At the top is a streamer, with the words, from Wordsworth:—. In the mosaic of the vault are the names of lyric poets, six Americans occupying the penetrations on the north side: Longfellow, Lowell, Whittier, Bryant, Whitman, Poe; and the following English and foreign or ancient [33] lyrists along the centre of the vault and in the south penetrations: Browning, Shelley, Byron, Musset, Hugo, Heine, Theocritus, Pindar, Anacreon, Sappho, Catullus, Horace, Petrarch, Ronsard.

Walker and Mr. Pearce, by Mr. John W. Alexander, illustrating The Evolution of the Book. In the first of these, a company of primitive men, clad in skins, are raising a heap of stones on the seashore, perhaps as a memorial of some dead comrade, or to commemorate some fortunate event, or, perhaps, merely as a record to let others know the stages of their journey. In the second panel, an Arabian story-teller stands relating his marvellous tales in the centre of a circle of seated Arabs.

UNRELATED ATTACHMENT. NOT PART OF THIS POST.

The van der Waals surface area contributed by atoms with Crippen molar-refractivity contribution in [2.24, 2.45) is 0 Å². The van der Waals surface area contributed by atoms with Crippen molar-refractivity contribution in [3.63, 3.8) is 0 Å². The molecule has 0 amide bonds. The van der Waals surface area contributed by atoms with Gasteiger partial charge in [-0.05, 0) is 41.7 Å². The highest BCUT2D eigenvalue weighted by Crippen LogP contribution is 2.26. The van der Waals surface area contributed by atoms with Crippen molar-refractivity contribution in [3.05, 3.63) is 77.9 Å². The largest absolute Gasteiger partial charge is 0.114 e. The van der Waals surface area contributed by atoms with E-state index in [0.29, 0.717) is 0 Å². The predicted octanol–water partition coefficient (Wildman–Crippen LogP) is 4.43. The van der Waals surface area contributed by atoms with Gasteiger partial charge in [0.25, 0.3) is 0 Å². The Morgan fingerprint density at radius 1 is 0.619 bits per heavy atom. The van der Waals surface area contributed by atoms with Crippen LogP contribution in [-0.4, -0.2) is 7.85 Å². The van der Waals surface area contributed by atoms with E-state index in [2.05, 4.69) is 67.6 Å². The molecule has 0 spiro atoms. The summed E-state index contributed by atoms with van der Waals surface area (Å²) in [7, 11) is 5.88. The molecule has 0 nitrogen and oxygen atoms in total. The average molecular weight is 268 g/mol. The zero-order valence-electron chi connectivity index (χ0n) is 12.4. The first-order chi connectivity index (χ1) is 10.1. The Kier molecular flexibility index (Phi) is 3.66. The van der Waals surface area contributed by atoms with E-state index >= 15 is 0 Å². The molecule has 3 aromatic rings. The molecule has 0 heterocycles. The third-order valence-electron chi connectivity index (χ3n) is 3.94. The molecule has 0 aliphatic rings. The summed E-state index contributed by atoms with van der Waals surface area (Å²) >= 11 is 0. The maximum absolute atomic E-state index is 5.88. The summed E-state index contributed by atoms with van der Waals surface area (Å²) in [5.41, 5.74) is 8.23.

The third shows a scaffolding swung in front of the portal of a newly erected Egyptian temple. A young Egyptian workman is cutting a hieroglyphic inscription over the door, while an Egyptian girl, his sweetheart, sits watching the work beside him. Picture Writing represents a young American Indian, with a rudely shaped saucer of red paint beside him, depicting some favorite story of his tribe upon a dressed and smoothed deer-skin.